Architect: Creating place, not giving incentives, is how to develop local and regional economies

by Steve Brawner (BRAWNERSTEVE@MAC.COM) 65 views 

The old model of economic development in cities is giving way to a newer, place-based version, attendees of the Arkansas Municipal League’s Annual Convention in Little Rock were told Thursday (June 16).

Daniel Hintz, chief experience architect with Bentonville-based The Velocity Group and a former executive director of Downtown Bentonville and Downtown Fayetteville, said that, traditionally, economic developers have tried to encourage development by using incentives. With place-based economic development, a community focuses on the assets it already has.

“It doesn’t take writing a check to anybody,” he said. “It doesn’t take anything else. What it takes is you knowing who is doing really good work in your community and pushing that out the door. And what ends up happening is people say, ‘I want to be a part of that good story.’”

He said traditional economic development strategies have been based on jobs, site specific strategies and the production of goods. Place-based economic development is about attracting people and letting them decide how they fit into the economy.

“If people feel like they can make something happen in their community and they’re making a living, and if all of a sudden, that doesn’t work, they can move to something else, they can move to something else within your community,” he said. “If you’re a one-trick pony community and they’re out of a job, they’re going to leave.”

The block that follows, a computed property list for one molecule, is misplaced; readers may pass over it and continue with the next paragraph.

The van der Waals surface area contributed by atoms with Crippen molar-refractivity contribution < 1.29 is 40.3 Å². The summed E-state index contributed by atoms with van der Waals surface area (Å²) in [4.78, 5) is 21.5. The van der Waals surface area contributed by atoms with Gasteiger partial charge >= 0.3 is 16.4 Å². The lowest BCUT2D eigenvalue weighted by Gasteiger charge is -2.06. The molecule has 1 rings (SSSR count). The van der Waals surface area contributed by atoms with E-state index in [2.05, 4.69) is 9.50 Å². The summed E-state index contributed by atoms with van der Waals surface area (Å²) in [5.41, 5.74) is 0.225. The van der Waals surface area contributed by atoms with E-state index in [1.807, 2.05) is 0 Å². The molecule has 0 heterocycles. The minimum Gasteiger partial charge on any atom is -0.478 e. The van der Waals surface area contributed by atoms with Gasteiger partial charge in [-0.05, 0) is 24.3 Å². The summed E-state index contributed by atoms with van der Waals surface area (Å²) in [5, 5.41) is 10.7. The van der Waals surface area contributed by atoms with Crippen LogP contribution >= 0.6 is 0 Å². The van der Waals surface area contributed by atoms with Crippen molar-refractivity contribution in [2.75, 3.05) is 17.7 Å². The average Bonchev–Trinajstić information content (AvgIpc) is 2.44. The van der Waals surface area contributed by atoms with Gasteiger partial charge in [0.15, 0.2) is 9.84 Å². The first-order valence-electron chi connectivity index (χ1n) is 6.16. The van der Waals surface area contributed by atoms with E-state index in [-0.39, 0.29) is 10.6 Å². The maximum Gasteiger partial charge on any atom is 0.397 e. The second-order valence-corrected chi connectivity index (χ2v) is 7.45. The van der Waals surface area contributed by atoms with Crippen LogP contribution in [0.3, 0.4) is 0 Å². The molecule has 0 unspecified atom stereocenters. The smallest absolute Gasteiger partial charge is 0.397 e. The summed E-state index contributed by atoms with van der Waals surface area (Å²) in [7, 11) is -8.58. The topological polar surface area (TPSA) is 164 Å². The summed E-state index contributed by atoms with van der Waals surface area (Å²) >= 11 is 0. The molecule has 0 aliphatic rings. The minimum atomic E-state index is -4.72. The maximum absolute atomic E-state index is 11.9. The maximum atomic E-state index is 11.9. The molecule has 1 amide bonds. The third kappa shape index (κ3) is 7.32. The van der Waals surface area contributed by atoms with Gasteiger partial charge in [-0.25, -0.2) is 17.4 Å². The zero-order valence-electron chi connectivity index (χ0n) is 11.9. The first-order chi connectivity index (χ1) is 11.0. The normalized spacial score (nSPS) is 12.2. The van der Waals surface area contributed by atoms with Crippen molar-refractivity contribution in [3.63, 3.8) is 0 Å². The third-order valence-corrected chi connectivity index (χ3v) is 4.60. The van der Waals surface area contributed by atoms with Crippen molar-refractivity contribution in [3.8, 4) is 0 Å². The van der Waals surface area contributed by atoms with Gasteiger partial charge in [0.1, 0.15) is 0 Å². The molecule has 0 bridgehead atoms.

Hintz said great places have four qualities.
• Safety, which is not just about a lack of crime but about giving people the ability to explore who they are and what they want to become.

• Selection, which is the ability to find the things people want, such as friends, dates and business connections.

• Service, which is the opportunity to get involved, invest in the community, and to care.

• Surprise, which includes new businesses and new public art pieces.

He said a place’s quality of life is the most important concept in economic development. He referenced a 2014 survey by the American Planning Association where two-thirds of respondents and 74% of millennials thought investing in schools, transportation choices and walkable areas was preferable to investing in traditional economic development strategies. He said 44% of Generation Xers and baby boomers and 55% of millennials polled thought they would move in the next five years.

“People are going to move to where they feel like they can make a difference; they can get involved; they can raise a family; they can find a mate,” he said.

Hintz said planners should consider a new way of approaching development: revenue per acre rather than revenue per lot or household. He said cities will get a better tax base from dense, walkable areas. Drawing on his experiences in Northwest Arkansas, Hintz encouraged attendees to think regionally. Cities there created “experience districts” covering a four-six block area – no more, no less – and gave those areas a focus.

“It’s not about the size of your community,” he said. “It’s the intentionality of your decision making that will impact what happens to your economies.”

He said communities should think of planning their cities as if designing a “theater of cool”: Design the stage, or the boundaries of a particular area; build a set, or the streetscape and grid; place the props, including businesses and public art; and finally, engage the actors, or the people.

“All we’re doing is creating a place for people to activate and live their best possible lives,” he said.

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